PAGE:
Yersinia enterocolitica and Yersinia pseudotuberculosis are bacterial infections that can cause problems when they occur. Y enterocolitica causes a condition called enterocolitis, which is an inflammation of the small intestine and colon that occurs, and often recurs, mostly in young children.
Figure: Your small intestine is the longest part of your digestive system - about twenty feet long! It connects your stomach to your large intestine (or colon) and folds many times to fit inside your abdomen. Your small intestine does most of the digesting of the foods you eat. It has three areas called the duodenum, the ileum, and the jejunum.
These infections appear to be acquired by eating contaminated food, particularly raw or inadequately cooked pork products, and drinking unpasteurized milk. They might also be contracted by touching an infected animal, drinking contaminated well water, or on rare occasions, from contaminated transfusions. The infections are increasing in frequency among children whose immune system is weakened. The incubation period is around 4 to 6 days.
When a Y enterocolitica infection is present, it not only causes an inflamed small intestine and colon, but also symptoms such as diarrhea and a fever. A child with this infection may have stools that contain blood and mucus. These symptoms may last for 1 to 3 weeks, sometimes longer.
Along with these more common symptoms, very young children who have too much iron stored in their bodies, such as those who receive blood transfusions, or whose immune system is already suppressed or weakened because of another illness, may be susceptible to bacteremia (the spread of bacteria to the blood). Older youngsters may also have symptoms that mimic appendicitis (a pseudoappendicitis syndrome), with right-sided abdominal pain and tenderness. On rare occasions, this infection may be associated with conditions such as a sore throat, eye inflammation, meningitis, and pneumonia. In older youngsters, joint pain or a red skin lump (erythema nodosum) on the lower legs may develop after the infection itself has gone away.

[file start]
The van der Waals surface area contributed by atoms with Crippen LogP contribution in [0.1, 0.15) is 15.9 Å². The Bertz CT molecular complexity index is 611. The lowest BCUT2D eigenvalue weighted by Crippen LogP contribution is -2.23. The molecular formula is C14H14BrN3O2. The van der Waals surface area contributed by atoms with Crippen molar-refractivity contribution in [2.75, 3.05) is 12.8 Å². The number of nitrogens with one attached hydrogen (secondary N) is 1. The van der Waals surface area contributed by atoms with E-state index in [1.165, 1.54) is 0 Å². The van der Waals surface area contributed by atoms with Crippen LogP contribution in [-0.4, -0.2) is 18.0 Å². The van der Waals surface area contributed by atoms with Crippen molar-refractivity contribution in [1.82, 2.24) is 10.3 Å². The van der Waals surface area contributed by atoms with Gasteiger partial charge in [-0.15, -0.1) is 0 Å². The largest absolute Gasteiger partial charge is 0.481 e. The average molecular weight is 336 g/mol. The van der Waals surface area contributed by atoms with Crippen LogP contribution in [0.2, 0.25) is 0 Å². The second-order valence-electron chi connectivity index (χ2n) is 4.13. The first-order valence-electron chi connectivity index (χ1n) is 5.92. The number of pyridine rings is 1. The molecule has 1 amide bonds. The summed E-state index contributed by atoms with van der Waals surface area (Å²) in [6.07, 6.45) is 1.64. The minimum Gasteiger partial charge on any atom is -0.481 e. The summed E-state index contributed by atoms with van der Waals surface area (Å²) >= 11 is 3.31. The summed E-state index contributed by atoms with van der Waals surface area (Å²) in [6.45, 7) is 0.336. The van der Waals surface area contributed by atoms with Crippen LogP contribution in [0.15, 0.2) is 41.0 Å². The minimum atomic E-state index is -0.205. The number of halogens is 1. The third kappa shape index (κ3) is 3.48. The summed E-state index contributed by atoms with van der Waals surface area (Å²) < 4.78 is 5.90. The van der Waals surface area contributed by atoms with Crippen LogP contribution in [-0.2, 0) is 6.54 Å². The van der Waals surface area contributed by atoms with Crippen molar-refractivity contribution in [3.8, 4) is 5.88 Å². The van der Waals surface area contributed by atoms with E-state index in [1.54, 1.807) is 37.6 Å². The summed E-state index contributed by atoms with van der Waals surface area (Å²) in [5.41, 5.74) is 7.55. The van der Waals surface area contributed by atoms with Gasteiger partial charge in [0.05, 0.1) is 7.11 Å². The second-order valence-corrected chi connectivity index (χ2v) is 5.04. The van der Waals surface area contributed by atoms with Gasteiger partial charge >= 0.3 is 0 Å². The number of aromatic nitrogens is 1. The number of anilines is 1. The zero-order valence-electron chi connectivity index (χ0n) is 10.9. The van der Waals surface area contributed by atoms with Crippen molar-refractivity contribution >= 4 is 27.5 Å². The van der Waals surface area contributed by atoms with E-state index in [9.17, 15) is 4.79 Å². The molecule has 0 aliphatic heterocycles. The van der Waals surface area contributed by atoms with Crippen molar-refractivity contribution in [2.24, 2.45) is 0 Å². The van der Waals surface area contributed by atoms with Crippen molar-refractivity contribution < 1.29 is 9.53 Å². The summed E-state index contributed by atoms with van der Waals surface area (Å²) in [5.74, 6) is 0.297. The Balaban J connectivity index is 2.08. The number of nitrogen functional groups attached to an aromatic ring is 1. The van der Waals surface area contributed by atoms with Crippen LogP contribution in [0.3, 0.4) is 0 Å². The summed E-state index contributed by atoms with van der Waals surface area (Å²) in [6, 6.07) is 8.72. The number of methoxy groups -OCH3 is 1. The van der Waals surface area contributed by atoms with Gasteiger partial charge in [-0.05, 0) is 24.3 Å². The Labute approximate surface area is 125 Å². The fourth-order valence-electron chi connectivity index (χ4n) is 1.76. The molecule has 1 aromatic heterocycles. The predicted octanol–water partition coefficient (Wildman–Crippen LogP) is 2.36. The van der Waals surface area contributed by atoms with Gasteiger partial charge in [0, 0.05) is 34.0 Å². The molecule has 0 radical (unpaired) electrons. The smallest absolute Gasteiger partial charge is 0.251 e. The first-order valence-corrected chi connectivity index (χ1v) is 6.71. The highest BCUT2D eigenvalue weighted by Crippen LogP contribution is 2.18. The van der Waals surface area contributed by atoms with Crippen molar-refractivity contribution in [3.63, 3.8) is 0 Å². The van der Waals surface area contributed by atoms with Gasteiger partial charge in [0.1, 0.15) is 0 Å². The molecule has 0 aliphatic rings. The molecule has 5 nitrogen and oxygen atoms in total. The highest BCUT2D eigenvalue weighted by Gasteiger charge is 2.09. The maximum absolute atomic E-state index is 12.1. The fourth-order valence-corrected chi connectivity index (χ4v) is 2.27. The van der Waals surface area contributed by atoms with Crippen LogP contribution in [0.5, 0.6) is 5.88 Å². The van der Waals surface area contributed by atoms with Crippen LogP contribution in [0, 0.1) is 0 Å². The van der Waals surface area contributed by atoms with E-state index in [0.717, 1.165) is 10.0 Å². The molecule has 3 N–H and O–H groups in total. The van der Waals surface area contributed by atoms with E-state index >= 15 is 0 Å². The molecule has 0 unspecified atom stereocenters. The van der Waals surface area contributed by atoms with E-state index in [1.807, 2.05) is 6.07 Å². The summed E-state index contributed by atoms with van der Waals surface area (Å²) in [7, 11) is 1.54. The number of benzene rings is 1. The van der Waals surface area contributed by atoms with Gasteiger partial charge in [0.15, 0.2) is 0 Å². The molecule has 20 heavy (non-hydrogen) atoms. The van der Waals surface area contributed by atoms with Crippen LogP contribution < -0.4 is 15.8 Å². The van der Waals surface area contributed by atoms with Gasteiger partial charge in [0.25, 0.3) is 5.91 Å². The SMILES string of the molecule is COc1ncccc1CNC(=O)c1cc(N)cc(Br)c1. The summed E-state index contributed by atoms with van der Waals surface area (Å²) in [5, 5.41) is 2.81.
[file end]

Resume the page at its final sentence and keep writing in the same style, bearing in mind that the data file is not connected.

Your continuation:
Children with Y pseudotuberculosis will likely develop a fever, a rash, and abdominal pain, including the pseudoappendicitis syndrome. Some children may also have diarrhea, a rash, and excess fluid in the chest region or spaces around the joints.
Contact your pediatrician if your child’s stool is streaked with blood. Look for signs of dehydration that could be caused by your youngster’s diarrhea, including dry mouth, unusual thirst, and a decline in the frequency of urination.
Your pediatrician can order tests to detect the presence of Yersinia organisms in your child’s stool. Evidence of the infection may also be seen by taking throat swabs and evaluating them in the laboratory, examining the urine, or testing the blood for antibodies to the bacteria.
Because these are relatively rare infections, most laboratories do not routinely perform tests looking for Yersinia organisms in feces.
In most children, the infection will go away on its own. In some cases, Yersinia infections need to be treated with antibiotics. As with all cases of diarrhea, fluids are given to prevent or treat dehydration.
Make sure your child does not consume raw or undercooked pork, unpasteurized milk, and contaminated water.Wash your hands thoroughly with soap and water after handling raw pork intestines (chitterlings).
No vaccine is available to prevent Yersinia infections.